My kids’ mom

28 Nov

Nolan was born to a mommy who was very, very different than the mommy Tessa was born to.

I feel like Nolan got the short end of the stick. I didn’t yet understand the cruelty of the passage of time, how instead of worrying about his feeding schedule and naps, I should have been memorizing his little face, taking time to soak it all in, imprinting those moments in my memory. I was also wrapped up in my grief and crying a lot, and constantly anxious. I was struggling to balance my happiness with the pain I was feeling and it was … hard, to say the least.

Tessa has a much more relaxed mommy, one who knows that it’s okay if her outfit doesn’t match everyday, as long as it meant we stole the time for one more minute of cuddling. I take the time to stare at her, to try to figure out what kind of person she is going to be, to talk to her about our day, to interact with her, rather than trying to anticipate every upcoming problem. I’ve worked on myself a lot in the years since I had Nolan – I’m in a much better space mentally and it shows in the way I interact with my family.

But no matter my shortcomings, with both of my children, I was given the blessing of just the type of child I needed at that time in my life. In Nolan I was given a child who loves so fiercely that you feel as though he gives a little piece of his beautiful heart to you with every hug and kiss. He is forgiving and accommodating (at least as accommodating as a young child can be) and wants nothing more than everyone around him to be happy. He makes everyone who meets him laugh and has a mind like a steel trap.

Simply by coming into this world he saved me from myself. He allowed me to make mistakes, to be sad, to worry… but with the ferocity of his love and his gorgeous smile, he was able to pick me up, dust me off, and push me to carry on. He is an old soul, who seems to understand when I am sad and need a hug. When I cry, he rubs my arm and tells me “It’s okay Mommy, don’t be sad.” He healed me, and he is the reason I pushed myself so hard to overcome my grief and depression.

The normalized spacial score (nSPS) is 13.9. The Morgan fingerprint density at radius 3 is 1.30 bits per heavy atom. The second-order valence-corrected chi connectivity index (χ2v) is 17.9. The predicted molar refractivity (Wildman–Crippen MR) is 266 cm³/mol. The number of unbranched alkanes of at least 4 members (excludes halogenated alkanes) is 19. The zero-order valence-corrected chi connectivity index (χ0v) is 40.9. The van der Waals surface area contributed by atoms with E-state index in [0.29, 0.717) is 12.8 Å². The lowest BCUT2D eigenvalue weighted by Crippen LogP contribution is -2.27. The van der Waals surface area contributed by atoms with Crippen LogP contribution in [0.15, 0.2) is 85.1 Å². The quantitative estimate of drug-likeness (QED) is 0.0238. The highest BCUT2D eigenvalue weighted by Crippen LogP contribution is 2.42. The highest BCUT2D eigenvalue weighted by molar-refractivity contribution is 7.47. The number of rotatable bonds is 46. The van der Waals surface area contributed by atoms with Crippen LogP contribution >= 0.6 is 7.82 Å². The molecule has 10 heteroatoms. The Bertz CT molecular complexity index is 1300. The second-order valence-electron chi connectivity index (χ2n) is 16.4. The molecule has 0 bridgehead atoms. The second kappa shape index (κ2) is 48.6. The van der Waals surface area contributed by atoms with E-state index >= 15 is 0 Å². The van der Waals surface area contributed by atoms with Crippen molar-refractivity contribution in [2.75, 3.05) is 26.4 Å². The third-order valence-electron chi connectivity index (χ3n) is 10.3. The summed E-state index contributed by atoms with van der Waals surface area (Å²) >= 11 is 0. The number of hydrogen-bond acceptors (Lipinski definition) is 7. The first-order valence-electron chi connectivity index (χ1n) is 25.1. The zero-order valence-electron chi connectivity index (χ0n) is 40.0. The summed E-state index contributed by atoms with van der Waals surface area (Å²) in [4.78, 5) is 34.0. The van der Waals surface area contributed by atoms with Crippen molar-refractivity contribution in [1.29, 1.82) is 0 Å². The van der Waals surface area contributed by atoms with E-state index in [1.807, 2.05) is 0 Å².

In Tessa, I was given a child that embodies the traits that I feel I am lacking.  She is a girl who knows what she wants. She loves to be cuddled and she likes her binky. She doesn’t throw a fit unless fit-throwing is called for, but watch out if she decides it’s time. Nothing deters her from accomplishing her goal – we always joke that she is either going to rule the world or end up in lots of trouble. She is showing me what it means to be your own woman.

As hard as I have worked to make myself better, I still struggle with figuring out who I am and what I’m supposed to do with myself. Tessa is showing me that the lesson I want her to learn most of all – to be comfortable and proud of who she is – she is already learning. She isn’t afraid to ask for what she wants and doesn’t let up until she gets it. I am so thankful that she has such a strong, forceful will about her.

As much as every mommy in the world says it, I wish I could stop time right here. I wish I could guarantee that I will never forget a moment of their childhood. I wish I could bottle up the way they smell, save the softness of their skin and the chubbiness of their cheeks. I want to record every giggle, every sloppy kiss, the hilarity of a toddler’s excitement for the world. I wish I could memorize every change in their face, and remember how they looked every day of their lives.

Parenting is such a Catch-22. For every moment of joy there also comes a profound sadness, because you know that moment is fleeting. It will be gone soon, a wisp of a memory that 20 years from now you may not be able to recreate. Of course every moment of joy makes way for another, but there is something to be said for all the lost moments, all the things we can never get back.

I can’t articulate how full my heart is, how grateful I am for my two babies. I wish there was a way for them to understand how much I love them, how they have made me better, how if I didn’t have them, I would be a shell of the person I am today. I will never be able to make them understand, at least until they are parents themselves, what they have meant to me.

The best I can do is let go of some of the baggage I still cling desperately to – the anger, pain, sadness, and anxiety bred from the years I struggled so hard to just be normal. For them, I will figure out how to let it all go, to live in the moment and not cling to the past, to embrace the lessons life has taught me. If I can do that, I just might be the kind of Mommy they deserve.


2 Responses to “My kids’ mom”

  1. Heather November 29, 2011 at 9:35 am #

    You are amazing. Your children are beyond lucky to have you as their mother. Love you!

  2. Life of a Doctor's Wife November 29, 2011 at 10:38 am #

    Beautiful. Just beautiful.

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